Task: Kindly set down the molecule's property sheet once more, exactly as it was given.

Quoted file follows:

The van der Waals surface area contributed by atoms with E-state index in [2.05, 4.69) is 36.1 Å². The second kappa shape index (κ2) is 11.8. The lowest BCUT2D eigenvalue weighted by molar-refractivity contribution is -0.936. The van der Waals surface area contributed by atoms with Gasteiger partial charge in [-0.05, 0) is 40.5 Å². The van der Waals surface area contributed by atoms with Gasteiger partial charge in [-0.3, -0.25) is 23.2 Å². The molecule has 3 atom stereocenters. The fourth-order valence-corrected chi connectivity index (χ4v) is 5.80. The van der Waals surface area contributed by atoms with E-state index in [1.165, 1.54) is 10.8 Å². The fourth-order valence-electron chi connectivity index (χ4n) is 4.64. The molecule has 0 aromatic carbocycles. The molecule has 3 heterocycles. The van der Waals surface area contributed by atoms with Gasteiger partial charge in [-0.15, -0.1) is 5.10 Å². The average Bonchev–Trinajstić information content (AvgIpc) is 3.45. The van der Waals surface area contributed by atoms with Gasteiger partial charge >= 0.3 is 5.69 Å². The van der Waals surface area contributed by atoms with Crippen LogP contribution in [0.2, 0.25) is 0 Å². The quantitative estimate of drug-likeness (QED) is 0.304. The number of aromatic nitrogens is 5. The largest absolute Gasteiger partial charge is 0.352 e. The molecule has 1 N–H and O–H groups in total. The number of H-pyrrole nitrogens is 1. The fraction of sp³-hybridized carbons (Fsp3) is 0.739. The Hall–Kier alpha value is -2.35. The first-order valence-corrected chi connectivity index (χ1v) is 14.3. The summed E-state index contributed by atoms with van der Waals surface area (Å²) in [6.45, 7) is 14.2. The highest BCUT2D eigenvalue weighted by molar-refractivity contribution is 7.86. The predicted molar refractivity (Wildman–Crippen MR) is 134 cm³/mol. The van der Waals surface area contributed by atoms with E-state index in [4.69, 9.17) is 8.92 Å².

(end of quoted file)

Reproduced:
The van der Waals surface area contributed by atoms with E-state index in [2.05, 4.69) is 36.1 Å². The second kappa shape index (κ2) is 11.8. The lowest BCUT2D eigenvalue weighted by molar-refractivity contribution is -0.936. The van der Waals surface area contributed by atoms with Gasteiger partial charge in [-0.05, 0) is 40.5 Å². The van der Waals surface area contributed by atoms with Gasteiger partial charge in [-0.3, -0.25) is 23.2 Å². The molecule has 3 atom stereocenters. The fourth-order valence-corrected chi connectivity index (χ4v) is 5.80. The van der Waals surface area contributed by atoms with E-state index in [1.165, 1.54) is 10.8 Å². The fourth-order valence-electron chi connectivity index (χ4n) is 4.64. The molecule has 0 aromatic carbocycles. The molecule has 3 heterocycles. The van der Waals surface area contributed by atoms with Gasteiger partial charge in [-0.15, -0.1) is 5.10 Å². The average Bonchev–Trinajstić information content (AvgIpc) is 3.45. The van der Waals surface area contributed by atoms with Gasteiger partial charge >= 0.3 is 5.69 Å². The van der Waals surface area contributed by atoms with Crippen LogP contribution in [0.2, 0.25) is 0 Å². The quantitative estimate of drug-likeness (QED) is 0.304. The number of aromatic nitrogens is 5. The largest absolute Gasteiger partial charge is 0.352 e. The molecule has 1 N–H and O–H groups in total. The number of H-pyrrole nitrogens is 1. The fraction of sp³-hybridized carbons (Fsp3) is 0.739. The Hall–Kier alpha value is -2.35. The first-order valence-corrected chi connectivity index (χ1v) is 14.3. The summed E-state index contributed by atoms with van der Waals surface area (Å²) in [6.45, 7) is 14.2. The highest BCUT2D eigenvalue weighted by molar-refractivity contribution is 7.86. The predicted molar refractivity (Wildman–Crippen MR) is 134 cm³/mol. The van der Waals surface area contributed by atoms with E-state index in [4.69, 9.17) is 8.92 Å².